“DePaul has a wide variety of religious groups on campus, but one in particular called Vessel is outwardly promoting that they are ‘non-affirming’ to the LGBTQIA+ community because of religious beliefs and claiming that it’s a ‘sinful’ lifestyle.”
It is an ironic moment for the Catholic university given the church’s religious position on homosexual sexual activity as a sin.
On an Instagram page that was later removed, Vessel posted a Q&A exchange, including a query of whether the group was “affirming of the LGBTQ+ lifestyle.” Vessel responded “We are non-affirming. This means that we do not agree the LGBTQIA+ lifestyle is supported by biblical text.”
I can understand why many students are offended by the position, but this is part of a diverse academic environment. There are many groups espousing support for such rights and lifestyle choices. That is the very essence of higher education in allowing a diversity of viewpoints and passionate but civil discourse.
Vessel told The DePaulia that they have tried to have such a dialogue:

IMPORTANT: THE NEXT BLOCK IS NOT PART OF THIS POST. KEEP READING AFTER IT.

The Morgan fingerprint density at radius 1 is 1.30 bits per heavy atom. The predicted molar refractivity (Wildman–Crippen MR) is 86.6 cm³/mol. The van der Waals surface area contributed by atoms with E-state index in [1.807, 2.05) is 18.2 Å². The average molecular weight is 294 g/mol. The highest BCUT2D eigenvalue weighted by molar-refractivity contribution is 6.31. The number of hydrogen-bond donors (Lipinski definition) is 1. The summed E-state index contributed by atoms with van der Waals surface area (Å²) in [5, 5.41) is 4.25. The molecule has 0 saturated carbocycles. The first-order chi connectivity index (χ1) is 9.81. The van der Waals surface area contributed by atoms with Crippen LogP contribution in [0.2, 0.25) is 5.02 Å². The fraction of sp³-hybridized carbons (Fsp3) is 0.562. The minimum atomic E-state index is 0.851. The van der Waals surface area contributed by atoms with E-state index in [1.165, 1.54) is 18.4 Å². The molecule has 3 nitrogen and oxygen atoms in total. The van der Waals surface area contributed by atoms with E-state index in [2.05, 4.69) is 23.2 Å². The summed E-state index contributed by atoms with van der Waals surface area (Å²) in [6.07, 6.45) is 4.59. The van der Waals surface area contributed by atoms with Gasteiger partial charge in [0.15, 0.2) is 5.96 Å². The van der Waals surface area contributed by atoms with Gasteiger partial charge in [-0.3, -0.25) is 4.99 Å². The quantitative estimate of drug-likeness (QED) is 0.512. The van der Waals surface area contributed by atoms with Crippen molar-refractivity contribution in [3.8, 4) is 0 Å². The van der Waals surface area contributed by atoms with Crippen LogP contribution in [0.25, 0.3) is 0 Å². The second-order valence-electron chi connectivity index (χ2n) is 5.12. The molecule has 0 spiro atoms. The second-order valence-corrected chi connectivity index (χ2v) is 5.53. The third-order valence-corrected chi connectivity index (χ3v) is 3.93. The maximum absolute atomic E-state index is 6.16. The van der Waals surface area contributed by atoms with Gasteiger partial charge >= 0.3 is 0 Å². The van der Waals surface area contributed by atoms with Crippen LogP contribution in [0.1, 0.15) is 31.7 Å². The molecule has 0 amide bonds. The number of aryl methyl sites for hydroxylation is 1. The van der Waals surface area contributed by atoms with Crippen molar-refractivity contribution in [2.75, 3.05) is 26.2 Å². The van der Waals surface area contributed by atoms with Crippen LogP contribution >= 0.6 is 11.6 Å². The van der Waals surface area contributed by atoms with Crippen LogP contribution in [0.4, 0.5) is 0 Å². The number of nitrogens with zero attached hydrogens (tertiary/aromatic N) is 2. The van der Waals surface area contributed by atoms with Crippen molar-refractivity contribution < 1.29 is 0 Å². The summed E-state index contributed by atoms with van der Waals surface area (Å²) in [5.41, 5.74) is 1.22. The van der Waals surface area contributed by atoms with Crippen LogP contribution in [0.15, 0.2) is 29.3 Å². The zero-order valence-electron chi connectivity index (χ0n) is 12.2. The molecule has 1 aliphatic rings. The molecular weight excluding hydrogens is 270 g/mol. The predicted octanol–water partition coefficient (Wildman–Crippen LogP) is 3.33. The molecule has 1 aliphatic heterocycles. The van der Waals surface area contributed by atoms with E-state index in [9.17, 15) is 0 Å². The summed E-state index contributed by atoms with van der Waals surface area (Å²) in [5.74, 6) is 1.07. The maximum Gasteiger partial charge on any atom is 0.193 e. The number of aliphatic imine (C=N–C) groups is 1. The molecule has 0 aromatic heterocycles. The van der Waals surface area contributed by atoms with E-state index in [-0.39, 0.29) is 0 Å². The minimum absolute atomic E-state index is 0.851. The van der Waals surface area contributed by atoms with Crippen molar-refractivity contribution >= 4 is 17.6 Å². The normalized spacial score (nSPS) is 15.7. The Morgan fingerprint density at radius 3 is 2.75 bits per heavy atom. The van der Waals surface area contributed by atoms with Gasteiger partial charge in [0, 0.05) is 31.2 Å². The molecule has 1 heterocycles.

We have reached out to those who have raised issues with our group (none of these people have attended or attempted to attend a meeting) in order to promote conversation and understanding, but none have followed up on this.
DePaul needs to reaffirm a commitment to free speech and a diversity of viewpoints. There is no need to endorse the views on either side. This is another effort to silence rather than debate those who hold opposing views.
Polls show that both faculty and students are now fearful in sharing their views in class or on campus due to this environment of intolerance. Faculty and administrators today are destroying higher education with their crackdowns on speech and viewpoints. A recent survey of students at the University of Wisconsin found that almost sixty percent of students are afraid to share their opinions in class due to the intolerance on campuses today. It is only the latest such poll on how the orthodoxy and intolerance of higher education is having a chilling effect on student speech and class discussions. Notably, this is almost identical to earlier polling at other schools.
The Foundation for Individual Rights and Expression (FIRE) has released a new survey of nearly 1,500 faculty members at four-year colleges in the US. Ideologically the survey of college faculty is consistent with other polls and surveys in showing that over half of the faculty nationwide is afraid to speak freely in the current atmosphere of intolerance and orthodoxy. What is most striking about this and other surveys is that the number of conservatives on faculties is comparably very small. Yet, even liberal faculty now fear backlash for speaking freely in classes or on campus.